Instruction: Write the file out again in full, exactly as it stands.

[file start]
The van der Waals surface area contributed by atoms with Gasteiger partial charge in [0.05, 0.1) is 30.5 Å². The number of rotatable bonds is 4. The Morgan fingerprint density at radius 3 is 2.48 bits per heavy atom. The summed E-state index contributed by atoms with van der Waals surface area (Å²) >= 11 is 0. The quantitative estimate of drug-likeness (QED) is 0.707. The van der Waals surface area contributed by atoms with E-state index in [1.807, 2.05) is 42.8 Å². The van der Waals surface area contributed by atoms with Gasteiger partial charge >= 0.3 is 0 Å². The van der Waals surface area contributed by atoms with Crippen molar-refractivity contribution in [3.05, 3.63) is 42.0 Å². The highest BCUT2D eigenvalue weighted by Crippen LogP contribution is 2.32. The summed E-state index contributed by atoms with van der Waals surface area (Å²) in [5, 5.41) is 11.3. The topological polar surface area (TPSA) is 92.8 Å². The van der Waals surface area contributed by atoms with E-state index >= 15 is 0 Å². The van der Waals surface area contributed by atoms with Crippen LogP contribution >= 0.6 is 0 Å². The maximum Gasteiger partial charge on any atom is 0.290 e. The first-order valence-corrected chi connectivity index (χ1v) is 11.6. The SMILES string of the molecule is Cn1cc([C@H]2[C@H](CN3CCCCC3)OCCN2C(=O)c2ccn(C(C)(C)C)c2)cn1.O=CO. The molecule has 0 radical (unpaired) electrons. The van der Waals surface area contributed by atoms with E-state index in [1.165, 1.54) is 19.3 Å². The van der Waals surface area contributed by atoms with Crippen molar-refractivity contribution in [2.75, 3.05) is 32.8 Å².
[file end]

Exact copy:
The van der Waals surface area contributed by atoms with Gasteiger partial charge in [0.05, 0.1) is 30.5 Å². The number of rotatable bonds is 4. The Morgan fingerprint density at radius 3 is 2.48 bits per heavy atom. The summed E-state index contributed by atoms with van der Waals surface area (Å²) >= 11 is 0. The quantitative estimate of drug-likeness (QED) is 0.707. The van der Waals surface area contributed by atoms with E-state index in [1.807, 2.05) is 42.8 Å². The van der Waals surface area contributed by atoms with Gasteiger partial charge >= 0.3 is 0 Å². The van der Waals surface area contributed by atoms with Crippen molar-refractivity contribution in [3.05, 3.63) is 42.0 Å². The highest BCUT2D eigenvalue weighted by Crippen LogP contribution is 2.32. The summed E-state index contributed by atoms with van der Waals surface area (Å²) in [5, 5.41) is 11.3. The topological polar surface area (TPSA) is 92.8 Å². The van der Waals surface area contributed by atoms with E-state index >= 15 is 0 Å². The van der Waals surface area contributed by atoms with Crippen LogP contribution >= 0.6 is 0 Å². The maximum Gasteiger partial charge on any atom is 0.290 e. The first-order valence-corrected chi connectivity index (χ1v) is 11.6. The SMILES string of the molecule is Cn1cc([C@H]2[C@H](CN3CCCCC3)OCCN2C(=O)c2ccn(C(C)(C)C)c2)cn1.O=CO. The molecule has 0 radical (unpaired) electrons. The van der Waals surface area contributed by atoms with E-state index in [1.165, 1.54) is 19.3 Å². The van der Waals surface area contributed by atoms with Crippen molar-refractivity contribution in [2.75, 3.05) is 32.8 Å².